Warhammer: Chaosbane Xbox Series S Review

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GAME INFO

Warhammer: Chaosbane

November 10th, 2020 (Xbox Series S/X); November 12th, 2020 (PS5)

Platform PlayStation 5, Xbox Series X (also available on PC, PS4, XB1)

Publisher Bigben Interactive

Developer Eko Software

I am still pleased to see Warhammer represented in video games so regularly and in so many forms. From hardcore tactics titles to new and experimental titles such as Necromunda, the Warhammer brand is keeping things fresh in the console space, and Warhammer: Chaosbane, in that sense, is a bit more traditional. What we have here is an isometric action-RPG looter – yes, basically a Diablo-like – and despite the very uninspired premise, the pace of the game makes it a compelling experience.

In Warhammer: Chaosbane you can choose between one of four characters and journey out on a fairly short but fun campaign that sees you killing thousands upon thousands of monsters. I set out as the Elf wizard and casting out dozens of spells to overwhelm my foes quickly became satisfying. You travel through numerous monster-filled dungeons, across several realms, and then you unleash your full powers while fighting against a big boss. It sounds simple, and it is pretty simple.

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Your character archetypes all have the abilities you would expect from these kinds of games – sorcerers stay back and launch all kinds of spells and abilities, while warriors get up close into the fray, and then there’s everything in between. The big problem in regards to combat is that once you’ve found your winning strategy, there won’t be much reason to stray from it.

 

As a wizard I was able to stay back and launch fireballs, blow fire breath, guide burning orbs around my foes – and after just a few hours I’d upgraded all of my spells, making them even more devastating. Once I’d found what I needed to take on hoards of enemies with ease, I felt no need to change, and it neatly carried me to the end of the game, with each stage seeing me round up large mobs of enemies before wiping them all out systematically with my spells. Thanks to my health drain skills each hit healed me, and there were a lot of hits. I could stand in the center of the hoards and just absorb attacks, dealing out far more damage than I’d ever receive – and the only moment this changed was during large boss encounters, and the Bloodlust technique deals with them in mere seconds. As a result, it’s fair to say Warhammer: Chaosbane can become a bit too simple, with a friend sitting down at the controller halfway through the campaign, figuring out the buttons as he went, telling me “it’s a bit easy, isn’t it?”

You can crank up the difficulty for the combat of course, but even though it’s easy, it is satisfying, because you built your character to be that way, and the game tempts you into extra challenges in the Tower of Chaos and Boss Rush modes. But once I hit level 50 my patience was gone, and I felt done with the game, something that wouldn’t have happened if this game had local multiplayer. Honestly, Diablo-likes with no local multiplayer are insane, you’re just throwing away hours of replayability.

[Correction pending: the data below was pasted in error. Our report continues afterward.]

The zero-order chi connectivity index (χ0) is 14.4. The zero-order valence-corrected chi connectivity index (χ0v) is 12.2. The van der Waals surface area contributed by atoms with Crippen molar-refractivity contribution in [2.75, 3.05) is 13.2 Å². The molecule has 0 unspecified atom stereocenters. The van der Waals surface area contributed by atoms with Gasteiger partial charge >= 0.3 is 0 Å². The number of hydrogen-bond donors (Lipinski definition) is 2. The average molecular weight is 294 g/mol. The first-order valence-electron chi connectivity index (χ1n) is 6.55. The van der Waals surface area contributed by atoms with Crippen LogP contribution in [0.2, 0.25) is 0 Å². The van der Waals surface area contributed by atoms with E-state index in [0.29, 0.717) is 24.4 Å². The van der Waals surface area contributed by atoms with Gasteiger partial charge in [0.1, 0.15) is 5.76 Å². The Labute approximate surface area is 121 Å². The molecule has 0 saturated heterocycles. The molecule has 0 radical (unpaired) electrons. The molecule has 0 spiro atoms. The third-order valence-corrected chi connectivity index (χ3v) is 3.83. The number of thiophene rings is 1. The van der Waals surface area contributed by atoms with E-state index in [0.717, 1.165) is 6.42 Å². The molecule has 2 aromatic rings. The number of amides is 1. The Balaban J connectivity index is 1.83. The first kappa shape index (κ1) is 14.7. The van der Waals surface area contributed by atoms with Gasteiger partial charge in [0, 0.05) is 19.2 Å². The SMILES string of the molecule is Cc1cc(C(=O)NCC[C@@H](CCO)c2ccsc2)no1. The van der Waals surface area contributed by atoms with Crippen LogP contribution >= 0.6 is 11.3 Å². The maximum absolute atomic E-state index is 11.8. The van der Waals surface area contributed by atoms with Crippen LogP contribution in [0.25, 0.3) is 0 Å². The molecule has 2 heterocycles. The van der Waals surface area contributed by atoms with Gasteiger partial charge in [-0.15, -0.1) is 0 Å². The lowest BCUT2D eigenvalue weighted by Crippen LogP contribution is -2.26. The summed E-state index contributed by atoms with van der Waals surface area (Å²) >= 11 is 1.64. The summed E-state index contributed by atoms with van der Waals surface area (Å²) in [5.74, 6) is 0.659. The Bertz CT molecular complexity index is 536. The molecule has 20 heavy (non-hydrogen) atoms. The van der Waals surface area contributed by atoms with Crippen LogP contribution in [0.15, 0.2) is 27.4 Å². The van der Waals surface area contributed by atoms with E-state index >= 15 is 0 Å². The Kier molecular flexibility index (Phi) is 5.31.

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And on the Xbox Series consoles, this should’ve been an easy task. I reviewed this on the Xbox Series S, and the visuals and sound design are on point. The graphics are crisp, and when you see those looming pitfalls and giant caverns in dungeons, the sense of scale is truly impressive – doubly so if you can see platforms you were previously walking on in the background. The whole game hums along at 60FPS with very few drops and feels great to play. This doesn’t necessarily feel like a next-gen experience, but on the Xbox Series S playing on a 4K display, this game looks lovely. Again though, shame there wasn’t a local co-op option which dropped the framerate perhaps. A shame, but you still can play online with others, if you can convince your friends to buy the game.

What will keep you playing is upgrading those spells and skills as you mash through the enemy hoards because the story isn’t all that inspired or interesting, frankly. It begins with a king put into stasis by an assassin, and so you set out to find that assassin and free the king. You meet people along the way, some of them have ulterior motives or betray you, you know the deal, and then at the end, the king is back to normal – spoiler alert. Some of the individual characters and snippets of dialogue shine more than the main story itself, but there’s never enough of any character shown – not even your chosen protagonist – to get attached to any of them. A shame, but this is a game that should be played purely for the monster-slaying glory alone.

And to that end, Warhammer: Chaosbane does an excellent job. It really does feel satisfying to slay monsters, it easily remains compelling enough to finish the fairly short campaign, and will tempt you back to try again with another character. It’s a shame that there is no local multiplayer for a game like this, but if you’re prepared to team up with a few friends online, this could be a great way to kickstart your Xbox Series multiplayer adventures.

Reviewed on Xbox One S (code provided by the publisher).

7.5

Warhammer: Chaosbane is saved by the monster-slaying action since the narrative isn’t much to play for. If you can find friends to play online with this is an excellent adventure, but while solo the repetition may set in a bit too quickly.

Pros

  • Satisfying to slay monsters
  • Looks visually lovely and smooth at 60FPS on Xbox Series S
  • Fun looting loop

Cons

  • Can become tedious and reptitive
  • No local multiplayer
  • Easy in default difficulty

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